Devil's Due (2014)
The collective of filmmakers known as Radio Silence first captured my attention with their short film, 10/31/98, which was a segment of the horror anthology, V/H/S. Overall, I didn't care for V/H/S, but I found Radio Silence's segment to be the one part of the movie that I genuinely loved. It was creative, humorous, fun, and it managed to utilize the found footage format perfectly; something that I didn't feel the rest of the segments did.
I wasn't the only one who embraced 10/31/98. Soon after V/H/S was readily available for public consumption, the Internet lit up with praise for Radio Silence. Many - myself included - wondered what was next for the group, but then they kind of went... well... silent.
Flash forward to a couple months ago, when I realized that Matt Bettinelli-Olpin and Tyler Gillett, two members of Radio Silence were actually the directors behind an upcoming found footage horror film called DEVIL'S DUE that I had been seeing trailers for in front of (what seemed like) every film that I saw in the theater. Needless to say, my interest in that movie increased tenfold. Though my initial reaction to the trailers had been one of been-there-done-that-don't-care, I suddenly found myself actually looking forward to the movie.
Well, I've now seen DEVIL'S DUE, and... well... it was slightly underwhelming.
The film follows Samantha (Allison Miller) and Zach (Zach Gilford), a couple of newlyweds who find themselves expecting a baby not long after their honeymoon. As you may be able to guess from the title of the film, the pregnancy is definitely not a normal one, and as Allison gets closer to her due date, more and more weird things start happening. The couple's dog begins growling at her, she begins displaying erratic behavior and attacking people for the slightest things, she suddenly develops a taste for raw meat (even though she's a devout vegetarian), etc. Oh, yeah, and there's the weird people who seem to be following the couple and watching them... You know the drill.
It's not a new concept by any stretch, but it's one that could work great is executed properly, and while Bettinelli-Olpin and Gillett do a serviceable job, they don't manage to bring much more to the table than any other Director(s) For Hire would.
Part of the issue may actually be Lindsay Devlin's script, which really doesn't deviate from your standard pregnancy-horror and antichrist-child tropes. It's not bad - in fact, the dialog between the characters is actually quite believable to a point - but it's certainly nothing special, and when tackling material that feels like we've already seen dozens of times, you really need to bring something new to the table. The story did try for that with its explanation behind the unholy pregnancy, but unfortunately, it kind of drops the ball in the last act of the film, when we suddenly start seeing more about the cult and their monitoring activities. This really took me out of the story.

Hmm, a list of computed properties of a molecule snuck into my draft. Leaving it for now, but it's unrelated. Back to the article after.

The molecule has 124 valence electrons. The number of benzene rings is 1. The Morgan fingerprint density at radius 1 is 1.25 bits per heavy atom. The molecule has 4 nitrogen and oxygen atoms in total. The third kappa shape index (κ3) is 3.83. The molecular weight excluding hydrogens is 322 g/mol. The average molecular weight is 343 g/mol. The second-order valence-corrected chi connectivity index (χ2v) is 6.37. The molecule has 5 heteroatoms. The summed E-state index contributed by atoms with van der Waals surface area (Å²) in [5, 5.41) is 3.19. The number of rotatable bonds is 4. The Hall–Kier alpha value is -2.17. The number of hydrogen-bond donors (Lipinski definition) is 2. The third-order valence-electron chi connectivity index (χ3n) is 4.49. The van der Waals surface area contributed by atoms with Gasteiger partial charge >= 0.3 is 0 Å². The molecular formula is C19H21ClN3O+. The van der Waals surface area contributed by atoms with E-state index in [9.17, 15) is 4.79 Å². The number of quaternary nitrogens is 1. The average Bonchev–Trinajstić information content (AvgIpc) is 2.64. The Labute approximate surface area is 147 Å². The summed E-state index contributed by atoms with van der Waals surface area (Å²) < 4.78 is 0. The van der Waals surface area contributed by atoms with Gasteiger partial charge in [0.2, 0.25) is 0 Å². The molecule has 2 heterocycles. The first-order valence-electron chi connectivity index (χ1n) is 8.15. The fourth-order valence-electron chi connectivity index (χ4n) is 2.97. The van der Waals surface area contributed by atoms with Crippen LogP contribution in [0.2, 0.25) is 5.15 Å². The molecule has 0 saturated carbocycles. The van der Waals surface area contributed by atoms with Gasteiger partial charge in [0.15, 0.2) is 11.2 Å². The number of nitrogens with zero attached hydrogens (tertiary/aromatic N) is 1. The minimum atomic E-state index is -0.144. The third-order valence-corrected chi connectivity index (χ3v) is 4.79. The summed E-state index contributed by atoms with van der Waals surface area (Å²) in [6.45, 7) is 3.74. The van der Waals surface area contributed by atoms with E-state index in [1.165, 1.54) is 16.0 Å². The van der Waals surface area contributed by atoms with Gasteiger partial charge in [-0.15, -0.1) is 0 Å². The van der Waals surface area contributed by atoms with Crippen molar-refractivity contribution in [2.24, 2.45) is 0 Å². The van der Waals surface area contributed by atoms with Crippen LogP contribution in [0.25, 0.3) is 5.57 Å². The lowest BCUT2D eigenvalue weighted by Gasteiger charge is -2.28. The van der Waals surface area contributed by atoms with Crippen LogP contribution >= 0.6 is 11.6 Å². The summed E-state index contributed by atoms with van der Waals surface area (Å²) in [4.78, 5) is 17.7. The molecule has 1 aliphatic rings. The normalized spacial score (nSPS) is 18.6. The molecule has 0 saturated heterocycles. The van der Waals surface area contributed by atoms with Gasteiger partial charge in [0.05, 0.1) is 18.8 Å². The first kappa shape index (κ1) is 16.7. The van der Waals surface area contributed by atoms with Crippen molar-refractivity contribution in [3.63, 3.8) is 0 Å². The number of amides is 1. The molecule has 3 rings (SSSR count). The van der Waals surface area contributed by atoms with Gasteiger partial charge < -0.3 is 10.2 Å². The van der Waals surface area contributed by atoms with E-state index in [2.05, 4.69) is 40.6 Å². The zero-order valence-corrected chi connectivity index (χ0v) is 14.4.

It also doesn't help that the CGI work in many parts of the film is pretty shoddy. To be fair, it is on par with the effects work in 10/31/98. However, it worked just fine in that film because of the intended analog-recorded look of the film. However, in DEVIL'S DUE, on a giant theater screen, they just don't hold up. In fact, the size and clarity of the image actually makes them stand out that much more; and not in a good way.
Still, the movie does have one positive thing going for it, and that is that Miller and Gilford are pretty great in their roles. They really are likable, and I enjoyed watching them during the first part of the film. Unfortunately, though, as things progress, the film begins focusing less and less on the characters and becomes just another by-the-numbers "Devil Baby" movie punctuated with jump-scare moments that just don't work. In fact, there really is nothing in DEVIL'S DUE that is scary.
Ultimately, DEVIL'S DUE is not a terrible movie; it's just not a good movie, either. I'm still interested to see where the Radio Silence group goes from here, though. Let's just hope that they work with some more original material in the future.